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How a few clothing changes made me hate winter (a little) less

I hate winter. I hate everything about it. I hate the snow. I hate the cold. I hate the feeling that comes when you have to drag yourself out of your warm bed and into the freezing air during the winter months. I hate the darkness and the ice. Despite all this, I have always lived in colder climates.

This means that for about four or five months every year, I am miserable. Is it seasonal affective disorder (SAD)? I don’t know. What I do know is that my misery has grown exponentially, year after year. Part of what made winter worse all those years was my refusal to give in to the cold. I would wear a jean jacket until January and then switch into something very light (think a barn jacket or quilted coat) through March at which time I would insist, “It’s March! That’s spring!”

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Then I would stop wearing a coat altogether. It’s no wonder I was miserable. And it’s hardly like I am from Georgia, either. I am from Boston and Maine. We get serious winter there. But I was in denial.

Last year I decided to change all that. And while I can’t say I love winter, buying appropriate winter clothing has helped to move me closer to that mindset than I have ever been before. So what does that mean? Here are the five things that get me through the cold snaps:

1.) A serious coat:

I am embarrassed to say that until last winter, I have never had a winter coat that cost me more than about $100. The coat I wore the last three seasons was a coat I got as part of a deal where if you bought five items of clothing at a trendy store, you got a faux down jacket for $5. Yes, $5. Is it any wonder the damn thing kept me freezing? So last year I decided to jump on the Canada Goose trend and buy a couple of parkas. I am now the proud owner of a Mystique Parka and a Kensington Parka. Yes, they are expensive. No, I have no regrets. These coats are the only reason I can still walk my kids to school every morning. Their warmth cannot be overstated. And I figure the cost is something I can divide over the many years I wore a $5 coat on 3-degree days. In other words, they are a bargain.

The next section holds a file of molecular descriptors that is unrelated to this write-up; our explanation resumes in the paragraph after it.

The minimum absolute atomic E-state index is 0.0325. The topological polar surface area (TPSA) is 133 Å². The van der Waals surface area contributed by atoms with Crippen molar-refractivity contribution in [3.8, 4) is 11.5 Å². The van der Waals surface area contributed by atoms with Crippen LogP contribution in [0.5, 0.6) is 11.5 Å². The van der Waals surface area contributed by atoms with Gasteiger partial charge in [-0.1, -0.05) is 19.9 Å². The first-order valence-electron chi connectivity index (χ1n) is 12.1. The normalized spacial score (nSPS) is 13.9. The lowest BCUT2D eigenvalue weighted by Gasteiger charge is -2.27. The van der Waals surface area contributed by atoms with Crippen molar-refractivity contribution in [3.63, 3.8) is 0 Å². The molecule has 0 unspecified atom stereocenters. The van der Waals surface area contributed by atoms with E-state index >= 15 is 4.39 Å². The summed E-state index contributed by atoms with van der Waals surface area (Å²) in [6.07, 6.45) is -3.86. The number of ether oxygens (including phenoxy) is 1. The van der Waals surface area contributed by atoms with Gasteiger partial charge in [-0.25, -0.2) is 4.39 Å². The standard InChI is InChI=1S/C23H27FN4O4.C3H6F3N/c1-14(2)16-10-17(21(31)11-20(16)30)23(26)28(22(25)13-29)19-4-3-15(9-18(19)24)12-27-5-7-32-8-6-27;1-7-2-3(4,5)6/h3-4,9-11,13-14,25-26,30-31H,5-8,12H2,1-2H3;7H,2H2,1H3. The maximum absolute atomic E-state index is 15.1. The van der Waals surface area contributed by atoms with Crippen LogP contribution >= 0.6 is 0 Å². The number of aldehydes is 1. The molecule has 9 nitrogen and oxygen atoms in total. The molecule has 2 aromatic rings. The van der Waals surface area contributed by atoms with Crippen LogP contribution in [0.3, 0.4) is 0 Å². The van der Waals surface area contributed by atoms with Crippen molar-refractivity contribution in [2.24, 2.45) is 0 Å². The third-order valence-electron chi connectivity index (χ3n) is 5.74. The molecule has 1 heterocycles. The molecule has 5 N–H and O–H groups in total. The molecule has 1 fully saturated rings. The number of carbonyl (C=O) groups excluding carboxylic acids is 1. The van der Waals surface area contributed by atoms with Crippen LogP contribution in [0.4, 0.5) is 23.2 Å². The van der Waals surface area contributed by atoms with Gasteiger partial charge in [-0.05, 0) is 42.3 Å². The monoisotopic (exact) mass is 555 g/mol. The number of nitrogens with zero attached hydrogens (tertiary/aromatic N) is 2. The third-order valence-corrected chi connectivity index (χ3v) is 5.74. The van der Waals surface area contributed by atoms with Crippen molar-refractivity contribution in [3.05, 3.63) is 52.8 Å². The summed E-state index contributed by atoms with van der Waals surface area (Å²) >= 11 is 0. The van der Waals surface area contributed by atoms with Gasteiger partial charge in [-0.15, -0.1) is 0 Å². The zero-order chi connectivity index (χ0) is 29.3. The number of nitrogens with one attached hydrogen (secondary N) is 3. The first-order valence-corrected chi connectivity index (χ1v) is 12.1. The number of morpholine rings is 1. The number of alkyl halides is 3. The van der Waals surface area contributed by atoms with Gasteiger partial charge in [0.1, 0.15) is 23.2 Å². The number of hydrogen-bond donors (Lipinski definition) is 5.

2.) Stylish boots:

I have a pretty serious shoe fetish. So when the winter comes and the sidewalks are covered in ice and slush and all my cute shoes are rendered impossible to don, I get a little down. Enter the winter fleet of shoes. I was lucky enough to receive a few pairs of Sorel boots this year and, like the aforementioned coats, they are worth every darn penny. The Tivoli II is stylish, warm and waterproof. I cannot say enough positive things about these boots. At $130, they might seem steep, but your dry feet and happy thoughts are worth every cent. Which brings me to the Medina III. These are rain boots, true. But they are rain boots with a kick. If you want to look good on a dreary day, look no further. And then, of course, there are the Tivolis. These are high boots and the warmest things I have ever had on my feet (sorry, Uggs). Even a winter-hating grinch like me can get behind these.

More: 5 Fashionable winter coats

3.) A hat:

I have become that woman who wears my hat inside, all the time. And thank God. This has been an amazing and eye-opening development for someone like me who always viewed the hat as an optional piece of outerwear. I now know it is for the inside, too. And the variety! Oh lord, the variety! So many hats to choose from. Pom-poms and beanies and berets and trapper hats. I love them all.

4.) Warm socks:

I always skipped socks inside and blew my budget on expensive running socks since I am a runner. The socks I wore with my clothing were embarrassingly threadbare and worn. Now, I wear heat holder socks. And these babies have changed my life. At $20 a pair, they are pricey, but they really do the trick, especially for people like me who can be in boots made entirely of fur and still shiver.

So that’s it. You want to survive winter, this is the way to go. It’s not ideal. I don’t love winter. But at least I am somewhat warm now. And a lot less likely to cry the entire walk to school each morning.

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